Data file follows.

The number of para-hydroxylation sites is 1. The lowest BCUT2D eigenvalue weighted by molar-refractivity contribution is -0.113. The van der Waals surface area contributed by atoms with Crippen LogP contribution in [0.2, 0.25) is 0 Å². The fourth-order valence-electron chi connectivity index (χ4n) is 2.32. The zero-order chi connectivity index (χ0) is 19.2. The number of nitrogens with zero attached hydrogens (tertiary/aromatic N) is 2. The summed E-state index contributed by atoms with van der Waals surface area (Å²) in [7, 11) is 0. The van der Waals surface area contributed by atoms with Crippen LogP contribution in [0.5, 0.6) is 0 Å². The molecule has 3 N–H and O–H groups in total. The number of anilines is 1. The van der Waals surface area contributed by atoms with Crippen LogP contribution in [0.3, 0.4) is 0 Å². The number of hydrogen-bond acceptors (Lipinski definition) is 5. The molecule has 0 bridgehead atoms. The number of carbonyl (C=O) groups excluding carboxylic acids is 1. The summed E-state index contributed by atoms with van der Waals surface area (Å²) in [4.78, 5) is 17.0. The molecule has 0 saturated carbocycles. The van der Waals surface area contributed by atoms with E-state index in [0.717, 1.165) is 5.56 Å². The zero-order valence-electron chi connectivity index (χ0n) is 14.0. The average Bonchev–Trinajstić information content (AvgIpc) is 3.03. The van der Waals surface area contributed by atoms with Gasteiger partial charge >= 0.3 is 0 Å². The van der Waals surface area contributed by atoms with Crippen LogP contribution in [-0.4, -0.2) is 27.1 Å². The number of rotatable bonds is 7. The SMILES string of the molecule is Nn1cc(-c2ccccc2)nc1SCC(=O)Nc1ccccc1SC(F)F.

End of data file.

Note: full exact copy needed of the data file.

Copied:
The number of para-hydroxylation sites is 1. The lowest BCUT2D eigenvalue weighted by molar-refractivity contribution is -0.113. The van der Waals surface area contributed by atoms with Crippen LogP contribution in [0.2, 0.25) is 0 Å². The fourth-order valence-electron chi connectivity index (χ4n) is 2.32. The zero-order chi connectivity index (χ0) is 19.2. The number of nitrogens with zero attached hydrogens (tertiary/aromatic N) is 2. The summed E-state index contributed by atoms with van der Waals surface area (Å²) in [7, 11) is 0. The van der Waals surface area contributed by atoms with Crippen LogP contribution in [0.5, 0.6) is 0 Å². The molecule has 3 N–H and O–H groups in total. The number of anilines is 1. The van der Waals surface area contributed by atoms with Crippen LogP contribution in [0.3, 0.4) is 0 Å². The number of hydrogen-bond acceptors (Lipinski definition) is 5. The molecule has 0 bridgehead atoms. The number of carbonyl (C=O) groups excluding carboxylic acids is 1. The summed E-state index contributed by atoms with van der Waals surface area (Å²) in [4.78, 5) is 17.0. The molecule has 0 saturated carbocycles. The van der Waals surface area contributed by atoms with E-state index in [0.717, 1.165) is 5.56 Å². The zero-order valence-electron chi connectivity index (χ0n) is 14.0. The average Bonchev–Trinajstić information content (AvgIpc) is 3.03. The van der Waals surface area contributed by atoms with Gasteiger partial charge >= 0.3 is 0 Å². The van der Waals surface area contributed by atoms with Crippen LogP contribution in [-0.4, -0.2) is 27.1 Å². The number of rotatable bonds is 7. The SMILES string of the molecule is Nn1cc(-c2ccccc2)nc1SCC(=O)Nc1ccccc1SC(F)F.